China's box office figures are predicted to slow over the next 12 months but in the short term those funny little Smurf creatures are keeping everyone happy.
The created-in-Belgium, franchised-in-Hollywood animated feature picked up an estimated 80 million yuan (8.7 million euros) over its first week of release to top the charts in China.
While that's a healthy enough figure, the Chinese film industry has this week been getting to grips with estimations that box office figures will rise 30 percent this year - to 13 billion yuan (1.4 billion euros). Not too shabby, one might think, until you run an eye over last year's figures for China, which saw a 65 percent rise in box office takings.
The figures were published in the Blue Book on Chinese Culture, which is put together by the Chinese Academy of Social Sciences, the Ministry of Culture and Shanghai Jiao Tong University. The reason given for the decline in takings was the lack this year of an Avatar-like, all-conquering blockbuster.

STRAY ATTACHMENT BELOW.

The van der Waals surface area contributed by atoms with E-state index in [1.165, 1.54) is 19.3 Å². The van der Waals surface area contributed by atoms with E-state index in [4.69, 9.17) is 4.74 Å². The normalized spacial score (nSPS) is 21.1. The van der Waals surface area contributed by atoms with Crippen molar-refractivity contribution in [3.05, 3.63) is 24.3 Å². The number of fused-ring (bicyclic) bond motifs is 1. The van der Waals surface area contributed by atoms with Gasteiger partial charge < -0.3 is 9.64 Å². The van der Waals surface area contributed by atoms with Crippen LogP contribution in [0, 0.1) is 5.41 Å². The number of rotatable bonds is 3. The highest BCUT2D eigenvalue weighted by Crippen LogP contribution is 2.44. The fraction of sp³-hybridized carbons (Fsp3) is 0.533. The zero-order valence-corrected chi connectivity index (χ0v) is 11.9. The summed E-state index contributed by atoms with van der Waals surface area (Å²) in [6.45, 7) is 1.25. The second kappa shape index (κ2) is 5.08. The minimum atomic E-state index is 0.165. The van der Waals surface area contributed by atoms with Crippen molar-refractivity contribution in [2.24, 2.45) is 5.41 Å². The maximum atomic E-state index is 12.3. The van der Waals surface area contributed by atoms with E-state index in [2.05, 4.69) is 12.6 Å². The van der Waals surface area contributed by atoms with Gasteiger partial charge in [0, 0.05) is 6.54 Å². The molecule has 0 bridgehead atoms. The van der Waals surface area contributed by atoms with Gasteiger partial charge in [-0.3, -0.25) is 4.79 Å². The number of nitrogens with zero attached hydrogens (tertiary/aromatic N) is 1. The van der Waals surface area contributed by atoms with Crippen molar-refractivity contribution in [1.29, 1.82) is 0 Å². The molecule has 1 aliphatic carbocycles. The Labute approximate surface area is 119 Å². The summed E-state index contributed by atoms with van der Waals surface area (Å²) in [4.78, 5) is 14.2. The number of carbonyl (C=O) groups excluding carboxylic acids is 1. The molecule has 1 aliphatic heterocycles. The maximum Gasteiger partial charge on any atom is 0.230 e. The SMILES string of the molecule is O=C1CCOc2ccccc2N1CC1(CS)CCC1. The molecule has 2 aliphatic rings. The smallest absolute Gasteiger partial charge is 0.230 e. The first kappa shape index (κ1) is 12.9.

On a brighter note, though, was the prediction from one academic that the Chinese film industry - long controlled by a few major state run studios - would diversify thanks to "the fast development of video websites and portable video devices."
There was not that much cheer for the Smurfs in South Korea over the past week, however. Takings of US$2.4 million (1.7 million euros) are okay, but way behind the local box office champ, The Ultimate Weapon, reaping close on to US$10 million (seven million euros) from its first week of release.
Asia's remaining major box office markets remained in the thrall of Hollywood, with Harry Potter and the Deathly Hallows: Part 2 plundering US$96 million (67 million euros) now from Japan's cinemas after five weeks, while Hongkongers were going ape thanks to the re-imagining of Rise of the Planet of the Apes, which took just over US$1 million (700,000 euros) from its first week.